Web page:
If there was one moment when the near-moribund climate-change negotiations began to revive, it was yesterday at 12:30 p.m. in Copenhagen.
That's when the leaders of the two countries at the centre of the impasse - U.S. President Barack Obama and Chinese Premier Wen Jiabao - retreated to a room in the Bella Center, the airport-size convention hall that has played host to the near round-the-clock climate negotiations since Dec. 7.
That meeting could have gone either way. As it turned out, it was successful enough to trigger a rapid-fire series of other meetings that produced an agreement among four key countries - the United States, China, India and South Africa. While some countries were not immediately on side, the basic outline of a new climate-change agreement known as the Copenhagen Accord had taken shape. Canada later supported the accord, as did Germany, France and Britain.
The accord was condemned as vacuous and disappointing by many environmental groups. But a few groups, including the Sierra Club, and some of the most cynical climate-change negotiators, admitted it was better than nothing. They said it seemed to contain enough ingredients on the sticking points - climate-change mitigation, financing and transparency - to construct a broader, more detailed and legally binding agreement some time down the road.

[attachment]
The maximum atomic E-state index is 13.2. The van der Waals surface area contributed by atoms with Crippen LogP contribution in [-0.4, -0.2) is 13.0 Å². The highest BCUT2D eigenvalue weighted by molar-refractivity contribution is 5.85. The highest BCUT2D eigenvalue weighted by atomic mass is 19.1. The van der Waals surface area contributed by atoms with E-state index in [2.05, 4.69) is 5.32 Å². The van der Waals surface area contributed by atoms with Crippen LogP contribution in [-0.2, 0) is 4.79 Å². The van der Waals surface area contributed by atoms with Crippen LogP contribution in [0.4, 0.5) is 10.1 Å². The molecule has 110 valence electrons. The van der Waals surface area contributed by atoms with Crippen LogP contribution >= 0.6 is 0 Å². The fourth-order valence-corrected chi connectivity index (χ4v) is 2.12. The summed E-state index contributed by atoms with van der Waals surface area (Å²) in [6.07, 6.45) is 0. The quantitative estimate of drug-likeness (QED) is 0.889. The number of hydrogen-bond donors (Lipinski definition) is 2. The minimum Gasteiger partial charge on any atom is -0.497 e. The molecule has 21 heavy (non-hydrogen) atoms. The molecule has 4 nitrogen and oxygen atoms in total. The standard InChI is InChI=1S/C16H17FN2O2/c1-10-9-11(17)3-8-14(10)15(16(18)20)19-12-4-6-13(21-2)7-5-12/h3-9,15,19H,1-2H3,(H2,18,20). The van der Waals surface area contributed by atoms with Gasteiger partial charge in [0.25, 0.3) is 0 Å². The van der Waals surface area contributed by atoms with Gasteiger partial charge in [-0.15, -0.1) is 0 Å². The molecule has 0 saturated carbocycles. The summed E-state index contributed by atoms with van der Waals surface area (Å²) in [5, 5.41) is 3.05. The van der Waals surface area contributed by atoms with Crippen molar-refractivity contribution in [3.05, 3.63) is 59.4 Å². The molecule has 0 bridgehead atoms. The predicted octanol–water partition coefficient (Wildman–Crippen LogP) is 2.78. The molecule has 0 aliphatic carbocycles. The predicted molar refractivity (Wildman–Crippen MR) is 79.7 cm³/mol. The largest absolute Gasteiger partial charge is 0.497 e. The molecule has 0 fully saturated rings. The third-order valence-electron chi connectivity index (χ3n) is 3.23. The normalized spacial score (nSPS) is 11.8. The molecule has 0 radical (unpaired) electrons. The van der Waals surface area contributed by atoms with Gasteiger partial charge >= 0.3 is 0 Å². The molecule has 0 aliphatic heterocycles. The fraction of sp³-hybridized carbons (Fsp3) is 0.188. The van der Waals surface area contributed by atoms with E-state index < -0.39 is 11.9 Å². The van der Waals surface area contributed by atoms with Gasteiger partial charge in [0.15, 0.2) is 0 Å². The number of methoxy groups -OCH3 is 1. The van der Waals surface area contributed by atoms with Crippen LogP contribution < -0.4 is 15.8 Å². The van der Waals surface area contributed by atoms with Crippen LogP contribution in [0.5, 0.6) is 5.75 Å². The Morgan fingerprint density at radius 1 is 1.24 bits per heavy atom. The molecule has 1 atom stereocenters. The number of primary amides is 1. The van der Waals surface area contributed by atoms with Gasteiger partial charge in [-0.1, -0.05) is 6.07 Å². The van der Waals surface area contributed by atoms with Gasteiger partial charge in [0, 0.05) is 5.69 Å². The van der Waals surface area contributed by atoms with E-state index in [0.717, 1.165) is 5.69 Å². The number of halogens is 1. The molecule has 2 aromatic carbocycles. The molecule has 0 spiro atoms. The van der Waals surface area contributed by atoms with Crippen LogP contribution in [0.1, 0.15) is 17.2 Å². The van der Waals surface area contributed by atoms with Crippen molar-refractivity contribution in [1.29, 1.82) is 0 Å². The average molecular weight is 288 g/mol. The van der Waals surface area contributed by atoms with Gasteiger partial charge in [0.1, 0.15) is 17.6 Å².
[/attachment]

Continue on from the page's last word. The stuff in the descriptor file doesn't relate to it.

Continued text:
"We feel confident that we're moving in the direction of a significant accord," Mr. Obama said late last night in Copenhagen.
Before going into the meeting with Mr. Wen, the U.S. President delivered a hard-hitting speech to some 120 heads of state and government. Its goal was to ram the negotiations forward; nothing less than the potentially catastrophic warming of the planet was at stake. "While the reality of climate change is not in doubt," Mr. Obama said, "our ability to take collective action hangs in the balance."
When the two men emerged after 55 minutes, White House officials told American reporters that Mr. Obama and Mr. Wen had enjoyed a "constructive" discussion that "made progress" on three crucial issues: greenhouse-gas-emission reductions, verifications of emissions output, and funding to fight climate change.
Still, there was work to be done before a breakthrough could be claimed. The European Union Environment Minister told reporters that United Nations Secretary-General Ban Ki-moon had asked the leaders to stay put until a deal was reached. "I cannot imagine 120 leaders going back to their countries with empty hands," Stavros Dimas said.
By late afternoon in Copenhagen, there were tantalizing rumours, though still no official word of progress. At 7 p.m., Mr. Obama and Mr. Wen, this time joined by the leaders of Brazil and India, were back behind closed doors. Mr. Obama and some of his team were late.
"Mr. Premier, are you ready to see me? Are you ready?" Mr. Obama said as he strode into the room.
The Chinese Premier was already at the table, along with U.S. Secretary of State Hillary Clinton, who the day before, had tried to break the logjam with the lure of a $100-billion (U.S.) fund to help the developing world adjust to the effects of climate change. The catch was transparency: Fund support would be withdrawn unless the developing countries, notably China, allowed independent verification of their emissions.